Risk Factor: BM
Class: Gastrointestinal agents/ Antiemetics

Contents of this page:
Fetal Risk Summary
Breast Feeding Summary

Fetal Risk Summary

Dimenhydrinate is the chlorotheophylline salt of the antihistamine diphenhydramine. A prospective study in 1963 compared dimenhydrinate usage in three groups of patients: 266 with malformed infants and two groups of 266 each without malformed infants (1). No difference in usage of the drug was found between the three groups.

The Collaborative Perinatal Project monitored 50,282 mother-child pairs, 319 of which had 1st trimester exposure to dimenhydrinate (2, pp. 367370). For use anytime in pregnancy, 697 exposures were recorded (2, p. 440). In neither case was evidence found to suggest a relationship to large categories of major or minor malformations. Two possible associations with individual malformations were found, but their statistical significance is unknown. The defects noted were cardiovascular defects (five cases) and inguinal hernia (eight cases). Independent confirmation is required to determine the actual risk for these anomalies from dimenhydrinate (2, p. 440).

A number of reports have described the oxytocic effect of IV dimenhydrinate (3,4,5,6,7,8,9,10,11,12 and 13). When used either alone or with oxytocin, most studies found a smoother, shorter labor. However, in one study of 30 patients who received a 100-mg dose during 3.5 minutes, some (at least two, but exact number not specified) also showed evidence of uterine hyperstimulation and fetal distress (e.g., bradycardia and loss of beat-to-beat variability) (13). Due to these effects, dimenhydrinate should not be used for this purpose.

Dimenhydrinate has been used for the treatment of hyperemesis gravidarum (14). In 64 women presenting with the condition prior to 13 weeks’ gestation, all were treated with dimenhydrinate followed by various other antiemetics. Three of the newborns had integumentary abnormalities consisting of one case of webbed toes with an extra finger, and two cases of skin tags (one preauricular and one sacral). The defects were not thought to be related to the drug therapy (14).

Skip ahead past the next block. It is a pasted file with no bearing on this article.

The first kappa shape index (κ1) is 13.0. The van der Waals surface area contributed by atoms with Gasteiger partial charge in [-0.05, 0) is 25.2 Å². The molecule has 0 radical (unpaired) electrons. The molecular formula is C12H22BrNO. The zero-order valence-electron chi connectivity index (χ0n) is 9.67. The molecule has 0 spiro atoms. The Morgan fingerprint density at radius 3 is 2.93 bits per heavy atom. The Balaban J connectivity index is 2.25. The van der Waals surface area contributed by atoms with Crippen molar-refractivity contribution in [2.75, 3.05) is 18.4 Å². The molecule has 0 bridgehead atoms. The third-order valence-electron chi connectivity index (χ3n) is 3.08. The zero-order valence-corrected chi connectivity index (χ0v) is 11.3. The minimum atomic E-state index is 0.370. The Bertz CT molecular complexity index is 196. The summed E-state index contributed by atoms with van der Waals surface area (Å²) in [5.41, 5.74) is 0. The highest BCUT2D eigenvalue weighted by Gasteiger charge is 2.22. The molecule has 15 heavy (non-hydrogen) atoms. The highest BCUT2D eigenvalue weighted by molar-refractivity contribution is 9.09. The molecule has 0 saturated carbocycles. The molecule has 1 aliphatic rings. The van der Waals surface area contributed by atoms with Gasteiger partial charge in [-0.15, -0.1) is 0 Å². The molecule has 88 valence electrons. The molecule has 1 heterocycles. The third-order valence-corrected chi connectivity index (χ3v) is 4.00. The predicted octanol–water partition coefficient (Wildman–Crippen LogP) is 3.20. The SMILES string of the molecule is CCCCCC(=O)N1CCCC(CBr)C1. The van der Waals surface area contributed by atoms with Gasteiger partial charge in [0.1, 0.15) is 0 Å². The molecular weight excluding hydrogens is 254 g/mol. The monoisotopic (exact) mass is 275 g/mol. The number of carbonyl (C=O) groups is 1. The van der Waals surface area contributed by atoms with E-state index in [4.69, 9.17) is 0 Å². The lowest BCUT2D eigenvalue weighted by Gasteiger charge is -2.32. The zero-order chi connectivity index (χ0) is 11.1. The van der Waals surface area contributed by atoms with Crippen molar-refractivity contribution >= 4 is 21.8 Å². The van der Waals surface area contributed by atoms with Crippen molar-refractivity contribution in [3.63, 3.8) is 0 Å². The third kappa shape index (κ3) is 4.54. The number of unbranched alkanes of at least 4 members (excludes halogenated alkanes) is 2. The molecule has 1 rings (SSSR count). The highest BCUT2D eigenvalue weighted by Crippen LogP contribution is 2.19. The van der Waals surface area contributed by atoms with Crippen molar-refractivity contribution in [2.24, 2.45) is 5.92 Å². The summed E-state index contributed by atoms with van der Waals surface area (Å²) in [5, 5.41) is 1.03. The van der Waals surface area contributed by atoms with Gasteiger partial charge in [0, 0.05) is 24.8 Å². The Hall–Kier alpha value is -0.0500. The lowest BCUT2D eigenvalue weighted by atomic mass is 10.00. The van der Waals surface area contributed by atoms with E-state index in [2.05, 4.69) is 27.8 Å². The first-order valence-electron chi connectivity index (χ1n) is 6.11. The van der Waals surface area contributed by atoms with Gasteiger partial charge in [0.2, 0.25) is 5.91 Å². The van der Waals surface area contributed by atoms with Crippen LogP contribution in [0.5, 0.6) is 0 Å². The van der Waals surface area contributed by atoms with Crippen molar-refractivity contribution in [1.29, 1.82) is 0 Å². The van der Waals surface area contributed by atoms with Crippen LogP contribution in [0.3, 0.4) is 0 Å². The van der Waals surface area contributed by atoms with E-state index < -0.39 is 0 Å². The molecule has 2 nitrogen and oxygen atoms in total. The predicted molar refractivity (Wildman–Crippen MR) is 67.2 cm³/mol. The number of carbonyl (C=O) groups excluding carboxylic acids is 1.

An association between exposure during the last 2 weeks of pregnancy to antihistamines in general and retrolental fibroplasia in premature infants has been reported. See Brompheniramine for details.

Breast Feeding Summary

No reports describing the use of dimenhydrinate during lactation have been located. The molecular weight (about 470) is low enough, however, that excretion into milk should be expected. For a closely related product, see Diphenhydramine.



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  7. Cooper K. Failure of dimenhydrinate to shorten labor. Am J Obstet Gynecol 1963;86:10413.
  8. Harkins JL, Van Praagh IG, Irwin NT. A clinical evaluation of intravenous dimenhydrinate in labor. Can Med Assoc J 1964;91:1646.
  9. Scott RS. The use of intravenous dimenhydrinate in labor. New Physician 1964;13:3027.
  10. Klieger JA, Massart JJ. Clinical and laboratory survey into the oxytocic effects of dimenhydrinate in labor. Am J Obstet Gynecol 1965;92:110.
  11. Hay TB, Wood C. The effect of dimenhydrinate on uterine contractions. Aust NZ J Obstet Gynaecol 1967;1:819.
  12. Shephard B, Cruz A, Spellacy W. The acute effects of Dramamine on uterine contractibility during labor. J Reprod Med 1976;16:278.
  13. Hara GS, Carter RP, Krantz KE. Dramamine in labor: potential boon or a possible bomb? J Kans Med Soc 1980;81:1346, 155.
  14. Gross S, Librach C, Cecutti A. Maternal weight loss associated with hyperemesis gravidarum: a predictor of fetal outcome. Am J Obstet Gynecol 1989;160:9069.

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